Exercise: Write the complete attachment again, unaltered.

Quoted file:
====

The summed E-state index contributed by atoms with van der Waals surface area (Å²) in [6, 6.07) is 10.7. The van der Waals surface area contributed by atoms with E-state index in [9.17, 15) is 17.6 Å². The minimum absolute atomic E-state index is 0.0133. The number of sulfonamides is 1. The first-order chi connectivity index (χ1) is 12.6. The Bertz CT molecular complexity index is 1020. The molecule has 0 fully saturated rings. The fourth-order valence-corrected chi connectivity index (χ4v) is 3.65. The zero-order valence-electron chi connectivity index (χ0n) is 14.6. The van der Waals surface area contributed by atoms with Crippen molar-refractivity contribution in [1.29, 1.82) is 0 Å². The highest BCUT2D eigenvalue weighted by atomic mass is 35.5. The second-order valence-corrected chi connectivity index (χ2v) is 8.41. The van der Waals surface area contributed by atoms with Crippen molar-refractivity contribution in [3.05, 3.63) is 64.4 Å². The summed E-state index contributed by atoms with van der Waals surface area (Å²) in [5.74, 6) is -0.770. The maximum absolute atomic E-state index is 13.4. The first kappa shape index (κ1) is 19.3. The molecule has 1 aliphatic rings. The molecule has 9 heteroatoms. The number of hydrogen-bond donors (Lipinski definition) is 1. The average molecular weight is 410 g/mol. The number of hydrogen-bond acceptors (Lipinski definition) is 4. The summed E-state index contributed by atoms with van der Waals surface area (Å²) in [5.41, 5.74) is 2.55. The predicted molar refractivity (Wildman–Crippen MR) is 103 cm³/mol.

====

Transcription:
The summed E-state index contributed by atoms with van der Waals surface area (Å²) in [6, 6.07) is 10.7. The van der Waals surface area contributed by atoms with E-state index in [9.17, 15) is 17.6 Å². The minimum absolute atomic E-state index is 0.0133. The number of sulfonamides is 1. The first-order chi connectivity index (χ1) is 12.6. The Bertz CT molecular complexity index is 1020. The molecule has 0 fully saturated rings. The fourth-order valence-corrected chi connectivity index (χ4v) is 3.65. The zero-order valence-electron chi connectivity index (χ0n) is 14.6. The van der Waals surface area contributed by atoms with Crippen molar-refractivity contribution in [1.29, 1.82) is 0 Å². The highest BCUT2D eigenvalue weighted by atomic mass is 35.5. The second-order valence-corrected chi connectivity index (χ2v) is 8.41. The van der Waals surface area contributed by atoms with Crippen molar-refractivity contribution in [3.05, 3.63) is 64.4 Å². The summed E-state index contributed by atoms with van der Waals surface area (Å²) in [5.74, 6) is -0.770. The maximum absolute atomic E-state index is 13.4. The first kappa shape index (κ1) is 19.3. The molecule has 1 aliphatic rings. The molecule has 9 heteroatoms. The number of hydrogen-bond donors (Lipinski definition) is 1. The average molecular weight is 410 g/mol. The number of hydrogen-bond acceptors (Lipinski definition) is 4. The summed E-state index contributed by atoms with van der Waals surface area (Å²) in [5.41, 5.74) is 2.55. The predicted molar refractivity (Wildman–Crippen MR) is 103 cm³/mol.